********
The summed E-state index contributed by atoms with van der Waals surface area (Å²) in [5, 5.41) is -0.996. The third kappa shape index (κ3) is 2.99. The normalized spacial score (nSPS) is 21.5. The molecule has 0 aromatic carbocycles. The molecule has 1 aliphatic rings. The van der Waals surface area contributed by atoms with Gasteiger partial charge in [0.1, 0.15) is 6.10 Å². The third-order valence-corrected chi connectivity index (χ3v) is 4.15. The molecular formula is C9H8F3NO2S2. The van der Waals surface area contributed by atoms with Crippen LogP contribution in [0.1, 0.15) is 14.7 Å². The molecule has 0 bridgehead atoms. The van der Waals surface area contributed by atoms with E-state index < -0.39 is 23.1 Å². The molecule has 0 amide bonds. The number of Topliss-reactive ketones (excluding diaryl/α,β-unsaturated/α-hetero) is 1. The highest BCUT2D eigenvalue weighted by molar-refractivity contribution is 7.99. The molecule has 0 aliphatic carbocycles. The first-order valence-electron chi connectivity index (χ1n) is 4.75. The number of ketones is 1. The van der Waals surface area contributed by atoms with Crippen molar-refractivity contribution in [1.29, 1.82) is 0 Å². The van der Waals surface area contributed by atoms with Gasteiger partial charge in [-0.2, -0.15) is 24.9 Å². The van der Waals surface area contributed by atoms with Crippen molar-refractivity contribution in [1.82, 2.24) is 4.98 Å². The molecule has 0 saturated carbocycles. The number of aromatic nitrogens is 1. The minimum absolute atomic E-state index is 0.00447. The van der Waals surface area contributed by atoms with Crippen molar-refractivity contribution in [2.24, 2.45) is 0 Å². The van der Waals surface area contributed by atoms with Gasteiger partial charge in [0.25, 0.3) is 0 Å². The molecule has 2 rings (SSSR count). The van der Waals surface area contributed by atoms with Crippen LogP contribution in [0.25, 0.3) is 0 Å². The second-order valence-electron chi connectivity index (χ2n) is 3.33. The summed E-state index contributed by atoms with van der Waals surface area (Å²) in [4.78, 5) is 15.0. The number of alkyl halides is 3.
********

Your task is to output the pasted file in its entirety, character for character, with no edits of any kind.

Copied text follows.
The summed E-state index contributed by atoms with van der Waals surface area (Å²) in [5, 5.41) is -0.996. The third kappa shape index (κ3) is 2.99. The normalized spacial score (nSPS) is 21.5. The molecule has 0 aromatic carbocycles. The molecule has 1 aliphatic rings. The van der Waals surface area contributed by atoms with Gasteiger partial charge in [0.1, 0.15) is 6.10 Å². The third-order valence-corrected chi connectivity index (χ3v) is 4.15. The molecular formula is C9H8F3NO2S2. The van der Waals surface area contributed by atoms with Crippen LogP contribution in [0.1, 0.15) is 14.7 Å². The molecule has 0 bridgehead atoms. The van der Waals surface area contributed by atoms with E-state index < -0.39 is 23.1 Å². The molecule has 0 amide bonds. The number of Topliss-reactive ketones (excluding diaryl/α,β-unsaturated/α-hetero) is 1. The highest BCUT2D eigenvalue weighted by molar-refractivity contribution is 7.99. The molecule has 0 aliphatic carbocycles. The first-order valence-electron chi connectivity index (χ1n) is 4.75. The number of ketones is 1. The van der Waals surface area contributed by atoms with Crippen molar-refractivity contribution in [1.29, 1.82) is 0 Å². The van der Waals surface area contributed by atoms with Gasteiger partial charge in [-0.2, -0.15) is 24.9 Å². The van der Waals surface area contributed by atoms with Crippen molar-refractivity contribution in [1.82, 2.24) is 4.98 Å². The molecule has 0 saturated carbocycles. The number of aromatic nitrogens is 1. The minimum absolute atomic E-state index is 0.00447. The van der Waals surface area contributed by atoms with Crippen molar-refractivity contribution in [2.24, 2.45) is 0 Å². The van der Waals surface area contributed by atoms with Gasteiger partial charge in [0.25, 0.3) is 0 Å². The molecule has 2 rings (SSSR count). The van der Waals surface area contributed by atoms with Crippen LogP contribution in [0.25, 0.3) is 0 Å². The second-order valence-electron chi connectivity index (χ2n) is 3.33. The summed E-state index contributed by atoms with van der Waals surface area (Å²) in [4.78, 5) is 15.0. The number of alkyl halides is 3.